When I work in design, and enjoy it, I basically imagine the sorts of processes I would use when creating music. I often talk about design in the same way to making a track, this really works for me.”


In both graphic work and production, Thompson has developed a rather interesting method of working; looking through the photos on SM-LL’s Facebook you can chart different formulations of the logo and artistic direction as it was refined. Similarly, Thompson’s online journal ‘Mono-log’ see’s him revealing productions at different stages of development, posting different audio sketches and experiments. “For a long time I would make work, and I might share it with a few people but that was it. I never felt it was good enough, or finished.” he says of this method of working in the open.

“It’s something I found really, really hard, but through taking my time and slowly forcing myself to do it everyday, it ended up showing me things that I could never have experienced any other way. I learned that I have no idea what I am doing…(laughs). I mean, I have a rough idea of how to make something as I want, but really, the goal is always over there somewhere and I know I need to go that way, but worrying about how, or if I screw up along the way, is not the right way to look at it. Ultimately working in this way has allowed me to let go a little, and work on creating new habits, let stuff happen, and basically just get on with it.”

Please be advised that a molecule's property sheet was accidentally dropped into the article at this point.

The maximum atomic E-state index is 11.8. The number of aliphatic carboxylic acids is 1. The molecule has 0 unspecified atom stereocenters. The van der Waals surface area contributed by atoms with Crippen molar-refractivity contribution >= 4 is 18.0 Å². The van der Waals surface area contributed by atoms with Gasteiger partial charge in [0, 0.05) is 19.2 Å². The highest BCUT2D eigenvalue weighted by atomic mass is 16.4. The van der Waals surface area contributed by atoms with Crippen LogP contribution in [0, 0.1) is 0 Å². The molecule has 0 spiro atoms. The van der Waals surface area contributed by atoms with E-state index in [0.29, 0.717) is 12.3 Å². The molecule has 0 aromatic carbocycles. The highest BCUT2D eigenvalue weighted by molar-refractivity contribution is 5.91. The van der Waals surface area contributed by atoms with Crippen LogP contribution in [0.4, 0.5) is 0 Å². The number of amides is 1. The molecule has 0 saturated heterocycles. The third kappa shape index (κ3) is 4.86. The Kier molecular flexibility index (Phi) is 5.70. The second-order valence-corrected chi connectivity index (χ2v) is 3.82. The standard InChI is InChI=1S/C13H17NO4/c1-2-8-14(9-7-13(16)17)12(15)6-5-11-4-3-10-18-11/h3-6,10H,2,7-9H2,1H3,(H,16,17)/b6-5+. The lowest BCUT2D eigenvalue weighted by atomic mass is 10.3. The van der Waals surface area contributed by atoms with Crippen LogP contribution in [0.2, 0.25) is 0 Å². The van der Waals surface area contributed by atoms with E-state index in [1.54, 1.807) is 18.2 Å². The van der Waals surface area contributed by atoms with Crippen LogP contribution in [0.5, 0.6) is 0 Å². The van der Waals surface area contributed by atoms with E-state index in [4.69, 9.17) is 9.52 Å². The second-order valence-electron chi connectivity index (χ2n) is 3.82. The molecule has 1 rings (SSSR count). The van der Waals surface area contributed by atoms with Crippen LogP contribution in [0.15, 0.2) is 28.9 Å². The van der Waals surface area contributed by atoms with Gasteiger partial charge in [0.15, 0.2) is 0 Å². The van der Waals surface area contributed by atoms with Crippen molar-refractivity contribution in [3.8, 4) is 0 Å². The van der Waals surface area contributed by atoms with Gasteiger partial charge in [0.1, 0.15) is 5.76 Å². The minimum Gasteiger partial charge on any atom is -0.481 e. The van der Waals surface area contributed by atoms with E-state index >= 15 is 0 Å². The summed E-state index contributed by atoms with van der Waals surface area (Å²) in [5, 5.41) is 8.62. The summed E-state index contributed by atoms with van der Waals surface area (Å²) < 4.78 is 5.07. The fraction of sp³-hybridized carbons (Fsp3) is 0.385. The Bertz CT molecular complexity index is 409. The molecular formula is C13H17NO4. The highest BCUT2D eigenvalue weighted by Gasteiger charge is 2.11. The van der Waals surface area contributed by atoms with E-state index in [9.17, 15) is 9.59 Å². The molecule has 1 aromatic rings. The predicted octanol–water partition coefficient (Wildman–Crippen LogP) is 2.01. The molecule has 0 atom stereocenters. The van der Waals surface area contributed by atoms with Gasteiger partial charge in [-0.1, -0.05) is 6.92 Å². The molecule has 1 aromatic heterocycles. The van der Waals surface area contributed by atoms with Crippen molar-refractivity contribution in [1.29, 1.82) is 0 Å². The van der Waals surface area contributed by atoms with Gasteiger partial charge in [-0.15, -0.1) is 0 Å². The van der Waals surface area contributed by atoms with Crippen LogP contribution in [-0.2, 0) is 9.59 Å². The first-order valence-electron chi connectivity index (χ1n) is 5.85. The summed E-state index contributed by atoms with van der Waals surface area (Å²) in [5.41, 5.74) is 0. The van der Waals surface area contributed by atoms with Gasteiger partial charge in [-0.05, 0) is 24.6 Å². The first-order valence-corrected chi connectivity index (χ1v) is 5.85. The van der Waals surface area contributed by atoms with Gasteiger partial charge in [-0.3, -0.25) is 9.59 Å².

The Mono-log experiments in fact gave Thompson a solid platform to get his sounds heard, leading to his debut release as Pokk on Swedish experimental label SonuoS. “Finn [Albertsson] and I started speaking online through a mutual interest in music as I really enjoyed one of his epic five hours mixes. I have to say I am not generally someone who listens to DJ mixes all that much, with the exception of a few, but Finn had something that I really appreciated. From this he started supporting my mono-log blog and basically really enjoyed the sketches that would eventually become the release. He picked out a few of the uploads that he wanted to hear combined and I worked from that. I finally presented him the result which he liked and that was it. It was a really quick process and for me this was massively important - It was done before I even had time to over think stuff.”